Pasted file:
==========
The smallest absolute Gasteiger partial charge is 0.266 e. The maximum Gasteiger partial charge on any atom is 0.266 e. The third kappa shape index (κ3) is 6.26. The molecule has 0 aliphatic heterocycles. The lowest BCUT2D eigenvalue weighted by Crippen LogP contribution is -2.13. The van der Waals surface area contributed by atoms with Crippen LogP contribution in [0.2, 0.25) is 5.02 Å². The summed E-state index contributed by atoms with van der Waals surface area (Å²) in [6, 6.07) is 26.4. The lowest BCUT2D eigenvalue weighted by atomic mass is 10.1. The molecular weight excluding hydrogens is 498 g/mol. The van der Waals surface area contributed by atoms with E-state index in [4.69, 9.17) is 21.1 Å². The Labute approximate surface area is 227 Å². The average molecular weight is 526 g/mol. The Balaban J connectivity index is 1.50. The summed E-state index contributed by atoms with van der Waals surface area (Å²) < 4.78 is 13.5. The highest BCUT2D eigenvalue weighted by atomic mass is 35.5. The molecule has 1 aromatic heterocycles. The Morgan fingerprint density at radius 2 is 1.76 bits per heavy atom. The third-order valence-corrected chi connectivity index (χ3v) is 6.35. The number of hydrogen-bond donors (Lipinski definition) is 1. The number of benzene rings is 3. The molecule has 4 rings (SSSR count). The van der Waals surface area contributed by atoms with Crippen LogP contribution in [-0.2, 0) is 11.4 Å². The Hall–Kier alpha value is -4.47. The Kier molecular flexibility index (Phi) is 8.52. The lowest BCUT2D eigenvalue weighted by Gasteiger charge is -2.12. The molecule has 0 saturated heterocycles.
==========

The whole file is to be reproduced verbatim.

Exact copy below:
The smallest absolute Gasteiger partial charge is 0.266 e. The maximum Gasteiger partial charge on any atom is 0.266 e. The third kappa shape index (κ3) is 6.26. The molecule has 0 aliphatic heterocycles. The lowest BCUT2D eigenvalue weighted by Crippen LogP contribution is -2.13. The van der Waals surface area contributed by atoms with Crippen LogP contribution in [0.2, 0.25) is 5.02 Å². The summed E-state index contributed by atoms with van der Waals surface area (Å²) in [6, 6.07) is 26.4. The lowest BCUT2D eigenvalue weighted by atomic mass is 10.1. The molecular weight excluding hydrogens is 498 g/mol. The van der Waals surface area contributed by atoms with E-state index in [4.69, 9.17) is 21.1 Å². The Labute approximate surface area is 227 Å². The average molecular weight is 526 g/mol. The Balaban J connectivity index is 1.50. The summed E-state index contributed by atoms with van der Waals surface area (Å²) < 4.78 is 13.5. The highest BCUT2D eigenvalue weighted by atomic mass is 35.5. The molecule has 1 aromatic heterocycles. The Morgan fingerprint density at radius 2 is 1.76 bits per heavy atom. The third-order valence-corrected chi connectivity index (χ3v) is 6.35. The number of hydrogen-bond donors (Lipinski definition) is 1. The number of benzene rings is 3. The molecule has 4 rings (SSSR count). The van der Waals surface area contributed by atoms with Crippen LogP contribution in [-0.2, 0) is 11.4 Å². The Hall–Kier alpha value is -4.47. The Kier molecular flexibility index (Phi) is 8.52. The lowest BCUT2D eigenvalue weighted by Gasteiger charge is -2.12. The molecule has 0 saturated heterocycles.